A new pressure group, Democracy For Shetland’s Charitable Trust, has been formed to prevent what organisers describe as the “politically motivated theft of control of Shetland’s Charitable Trust”.
It is calling on “responsible citizens” to take “lawful direct action to prevent the theft from going ahead” by mustering prior to the charitable trust’s meeting at Islesburgh Community Centre on Thursday. The meeting will consider a proposal to reduce the number of councillor trustees to four.
The group claims “a healthy, vocal and determined turnout is crucial for Shetland’s future” and it calls on vice-chairman of the trust Jonathan Wills to be allowed to present his case for a majority of elected trustees.
It is also calling for full public consultation before reforms to the trust are implemented.
Interim convener of the group, Peter Hamilton, said: “It is essential that responsible citizens gather and be prepared to disrupt the meeting if it appears the small unrepresentative and politically-motivated cabal who want to steal control of the trust are intent on doing so.
“The issue at stake here is the control of a rich organisation which, in the people’s hands, could secure a better future for everybody in Shetland, and particularly those at the margins, living in poverty and without a voice, who have been neglected by this politically manipulated underperforming charity for so long.
“What we need is nice and simple a directly elected trust, with no appointees. The SIC need to give the same legal advice as other councils gave years back, that councillors should step back off trusts.”
He described any attempt to prevent direct elections to the trust as “daylight robbery”.
Mr Hamilton also argued that it was essential that Dr Wills be given the opportunity to put forward his case adding, “we want to hear what he has to say”.
“Thereafter the meeting should talk about one matter, and one matter only – how they will improve their consultation process,” said Mr Hamilton. “No decision on the future organisation of Shetland’s Charitable Trust can be allowed on Thursday. It is time to unite and stop the theft.”
There must be no decision on the future of Shetland’s charitable trust until there is a full and open consultation. PETER HAMILTON
Mr Hamilton added that if attempts to stop Dr Wills from speaking were successfully made and a decision was made without public consultation, “Shetlanders will lose their only chance to get control of what should be Shetland’s charitable trust.”
He added: “There must be no decision on the future of Shetland’s charitable trust until there is a full and open consultation. We want what Shetland’s community councillors want, it is what Shetland’s political parties want and this is what the leadership of the SIC also want – no decision without public involvement.”
The SCT meanwhile issued a press release emphasising that no decision had yet been taken on the proposals and that trustees were “free” to accept or reject them.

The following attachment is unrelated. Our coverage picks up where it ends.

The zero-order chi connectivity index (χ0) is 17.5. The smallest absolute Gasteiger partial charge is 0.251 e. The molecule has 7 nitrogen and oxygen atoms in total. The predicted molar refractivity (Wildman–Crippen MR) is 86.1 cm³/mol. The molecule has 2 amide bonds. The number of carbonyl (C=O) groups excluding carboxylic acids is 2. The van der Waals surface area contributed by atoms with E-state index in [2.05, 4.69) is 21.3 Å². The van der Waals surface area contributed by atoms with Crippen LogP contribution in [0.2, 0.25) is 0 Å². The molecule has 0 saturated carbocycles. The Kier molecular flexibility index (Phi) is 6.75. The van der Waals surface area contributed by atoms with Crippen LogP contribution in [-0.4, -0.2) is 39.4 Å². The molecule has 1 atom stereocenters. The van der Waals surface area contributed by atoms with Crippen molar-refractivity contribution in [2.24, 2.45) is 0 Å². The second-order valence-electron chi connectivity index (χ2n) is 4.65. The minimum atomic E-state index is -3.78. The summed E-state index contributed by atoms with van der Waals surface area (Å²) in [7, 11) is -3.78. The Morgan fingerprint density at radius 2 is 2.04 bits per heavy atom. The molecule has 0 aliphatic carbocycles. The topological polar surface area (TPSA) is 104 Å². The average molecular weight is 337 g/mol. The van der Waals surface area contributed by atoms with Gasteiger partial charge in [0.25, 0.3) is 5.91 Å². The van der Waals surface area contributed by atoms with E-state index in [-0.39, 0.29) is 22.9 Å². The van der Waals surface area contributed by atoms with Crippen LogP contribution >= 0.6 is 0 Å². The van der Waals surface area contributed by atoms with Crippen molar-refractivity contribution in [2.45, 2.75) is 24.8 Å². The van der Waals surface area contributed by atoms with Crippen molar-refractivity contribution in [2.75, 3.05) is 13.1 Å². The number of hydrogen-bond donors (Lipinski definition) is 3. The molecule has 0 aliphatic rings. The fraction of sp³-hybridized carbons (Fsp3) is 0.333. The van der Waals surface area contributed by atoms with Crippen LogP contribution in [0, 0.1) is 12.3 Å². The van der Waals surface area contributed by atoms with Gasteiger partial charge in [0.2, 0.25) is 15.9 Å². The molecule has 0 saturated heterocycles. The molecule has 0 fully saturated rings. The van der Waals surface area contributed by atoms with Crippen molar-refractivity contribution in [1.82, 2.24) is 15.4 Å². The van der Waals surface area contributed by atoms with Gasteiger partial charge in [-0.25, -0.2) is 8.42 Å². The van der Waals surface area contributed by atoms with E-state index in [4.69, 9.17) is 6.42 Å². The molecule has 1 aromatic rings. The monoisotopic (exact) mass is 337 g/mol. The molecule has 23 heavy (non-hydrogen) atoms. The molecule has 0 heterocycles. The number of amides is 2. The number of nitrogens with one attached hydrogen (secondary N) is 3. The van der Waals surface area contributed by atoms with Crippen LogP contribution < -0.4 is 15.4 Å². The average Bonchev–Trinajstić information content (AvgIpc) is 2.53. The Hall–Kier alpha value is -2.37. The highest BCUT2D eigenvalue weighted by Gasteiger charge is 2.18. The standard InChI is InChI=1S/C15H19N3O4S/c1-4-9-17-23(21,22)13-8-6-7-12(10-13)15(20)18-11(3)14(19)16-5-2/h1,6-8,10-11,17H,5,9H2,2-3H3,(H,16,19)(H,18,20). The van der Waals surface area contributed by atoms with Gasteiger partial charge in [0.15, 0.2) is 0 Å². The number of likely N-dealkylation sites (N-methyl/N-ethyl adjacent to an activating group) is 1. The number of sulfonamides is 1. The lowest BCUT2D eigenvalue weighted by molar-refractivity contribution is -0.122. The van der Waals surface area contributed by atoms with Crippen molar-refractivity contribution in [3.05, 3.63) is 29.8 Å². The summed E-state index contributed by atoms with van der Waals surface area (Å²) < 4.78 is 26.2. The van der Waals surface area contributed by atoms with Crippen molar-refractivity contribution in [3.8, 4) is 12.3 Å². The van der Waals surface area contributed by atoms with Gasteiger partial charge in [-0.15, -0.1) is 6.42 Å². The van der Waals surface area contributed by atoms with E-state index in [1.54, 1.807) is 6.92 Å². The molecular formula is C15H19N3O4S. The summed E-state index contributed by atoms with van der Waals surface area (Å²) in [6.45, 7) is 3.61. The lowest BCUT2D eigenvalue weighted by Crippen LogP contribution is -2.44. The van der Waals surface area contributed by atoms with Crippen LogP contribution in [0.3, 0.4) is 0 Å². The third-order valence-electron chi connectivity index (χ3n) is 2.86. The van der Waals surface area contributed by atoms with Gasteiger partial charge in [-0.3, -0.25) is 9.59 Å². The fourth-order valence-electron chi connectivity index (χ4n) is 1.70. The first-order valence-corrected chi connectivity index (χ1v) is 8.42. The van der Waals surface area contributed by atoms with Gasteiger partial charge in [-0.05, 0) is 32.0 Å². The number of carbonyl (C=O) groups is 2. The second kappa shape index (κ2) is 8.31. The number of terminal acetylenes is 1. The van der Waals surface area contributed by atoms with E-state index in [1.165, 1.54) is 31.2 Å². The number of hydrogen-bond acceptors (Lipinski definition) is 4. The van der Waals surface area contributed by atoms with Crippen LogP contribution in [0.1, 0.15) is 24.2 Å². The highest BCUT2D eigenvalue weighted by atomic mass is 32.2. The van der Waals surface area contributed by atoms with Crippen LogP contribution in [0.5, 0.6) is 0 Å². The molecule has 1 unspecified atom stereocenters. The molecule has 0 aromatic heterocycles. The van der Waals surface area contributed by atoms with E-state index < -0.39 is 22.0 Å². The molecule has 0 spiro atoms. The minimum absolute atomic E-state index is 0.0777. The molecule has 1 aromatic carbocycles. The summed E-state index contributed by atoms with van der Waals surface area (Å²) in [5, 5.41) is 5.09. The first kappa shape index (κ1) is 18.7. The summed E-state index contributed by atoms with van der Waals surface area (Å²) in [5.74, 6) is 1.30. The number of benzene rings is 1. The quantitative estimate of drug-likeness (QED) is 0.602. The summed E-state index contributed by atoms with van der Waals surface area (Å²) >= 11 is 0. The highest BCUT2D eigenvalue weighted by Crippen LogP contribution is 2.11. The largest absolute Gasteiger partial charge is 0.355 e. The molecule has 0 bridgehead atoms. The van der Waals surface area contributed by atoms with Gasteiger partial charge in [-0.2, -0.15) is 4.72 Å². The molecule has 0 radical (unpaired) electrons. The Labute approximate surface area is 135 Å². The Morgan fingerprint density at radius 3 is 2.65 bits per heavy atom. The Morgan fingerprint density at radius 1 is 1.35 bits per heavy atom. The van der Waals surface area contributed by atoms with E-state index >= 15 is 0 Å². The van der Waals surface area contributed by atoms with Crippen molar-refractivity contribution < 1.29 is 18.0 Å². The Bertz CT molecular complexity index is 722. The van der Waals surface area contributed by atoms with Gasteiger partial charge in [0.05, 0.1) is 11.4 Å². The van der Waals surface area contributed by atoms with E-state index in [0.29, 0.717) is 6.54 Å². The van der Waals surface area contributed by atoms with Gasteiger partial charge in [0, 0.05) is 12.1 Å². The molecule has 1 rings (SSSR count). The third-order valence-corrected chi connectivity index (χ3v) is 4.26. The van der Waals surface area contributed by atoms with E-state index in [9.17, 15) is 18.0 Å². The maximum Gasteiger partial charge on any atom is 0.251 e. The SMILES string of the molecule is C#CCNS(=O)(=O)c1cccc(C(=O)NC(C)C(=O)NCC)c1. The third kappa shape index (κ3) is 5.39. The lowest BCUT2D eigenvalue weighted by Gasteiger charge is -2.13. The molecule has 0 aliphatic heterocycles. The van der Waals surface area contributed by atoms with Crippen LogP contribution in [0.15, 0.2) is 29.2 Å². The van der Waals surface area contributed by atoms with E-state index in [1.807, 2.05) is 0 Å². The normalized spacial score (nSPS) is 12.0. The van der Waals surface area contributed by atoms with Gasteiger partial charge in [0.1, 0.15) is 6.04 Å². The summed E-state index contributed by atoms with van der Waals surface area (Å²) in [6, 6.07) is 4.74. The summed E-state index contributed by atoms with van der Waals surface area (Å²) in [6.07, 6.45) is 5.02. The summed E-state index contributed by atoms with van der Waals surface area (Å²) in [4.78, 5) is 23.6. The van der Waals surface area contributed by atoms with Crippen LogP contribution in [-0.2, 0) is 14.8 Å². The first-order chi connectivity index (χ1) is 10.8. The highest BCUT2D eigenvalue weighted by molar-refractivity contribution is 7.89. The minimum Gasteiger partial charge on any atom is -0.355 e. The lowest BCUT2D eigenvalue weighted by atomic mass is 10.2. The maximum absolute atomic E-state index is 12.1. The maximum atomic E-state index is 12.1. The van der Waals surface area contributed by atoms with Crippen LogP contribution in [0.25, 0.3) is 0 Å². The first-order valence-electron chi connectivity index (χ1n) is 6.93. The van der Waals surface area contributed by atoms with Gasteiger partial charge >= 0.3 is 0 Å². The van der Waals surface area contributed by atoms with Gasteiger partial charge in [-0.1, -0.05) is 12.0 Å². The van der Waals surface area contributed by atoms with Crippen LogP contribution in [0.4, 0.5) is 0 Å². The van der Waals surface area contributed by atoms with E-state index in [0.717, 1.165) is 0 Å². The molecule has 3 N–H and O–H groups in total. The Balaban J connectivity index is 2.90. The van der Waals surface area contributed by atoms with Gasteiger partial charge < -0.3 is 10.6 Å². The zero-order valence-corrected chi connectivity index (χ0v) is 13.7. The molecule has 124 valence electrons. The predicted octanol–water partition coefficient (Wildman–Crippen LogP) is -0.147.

The trust has previously said that Dr Wills would not be allowed to table his amendment. Instead, trustees will have the option of asking officers to reconsider the proposals and bring alternative recommendations to a future trustee meeting.
Changes to the make-up of the trust must be approved by the charities regulator OSCR and as part of this process members of the public will be invited to make representations to OSCR.
SCT audit committee chairman Keith Massey said: “It’s time to counter the misunderstanding that trustees are somehow being railroaded into pushing through a particular set of recommendations.
“The trust’s structure was substantially reformed in 2012. It was agreed at that time that an independent assessment of how these governance arrangements were working in practice would be carried out within three years.
“The recommendations that will come before us at our meeting are the culmination of an extensive period of interviews, discussion and reporting that began in August last year.”
This included the appointment of the Institute of Directors (Scotland) to undertake the review following a tendering exercise. Trustees, officers and representatives of stakeholder organisations have been “closely involved” in the development of the proposals, Mr Massey said.
He added: “The majority of trustees have been engaged and constructive in this process but if they still feel their views are not represented within the report, they reserve the right to argue their own case at the trust meeting.”
Among the recommendations to be discussed on Thursday will be:
• A reduction in the number of councillor-trustees from seven to four of a total of 15;
• Continuing the process whereby an expert selection panel chooses all appointed trustees.
If trustees support the recommendations, a formal consultation will be held with Shetland Islands Council on the number of councillor trustees and the terms of the review.
Dr Wills’ amendment proposes eight trustees to be publicly elected and seven appointed trustees, selected by existing methods. He has also called for a full public consultation prior to any constitutional changes being made.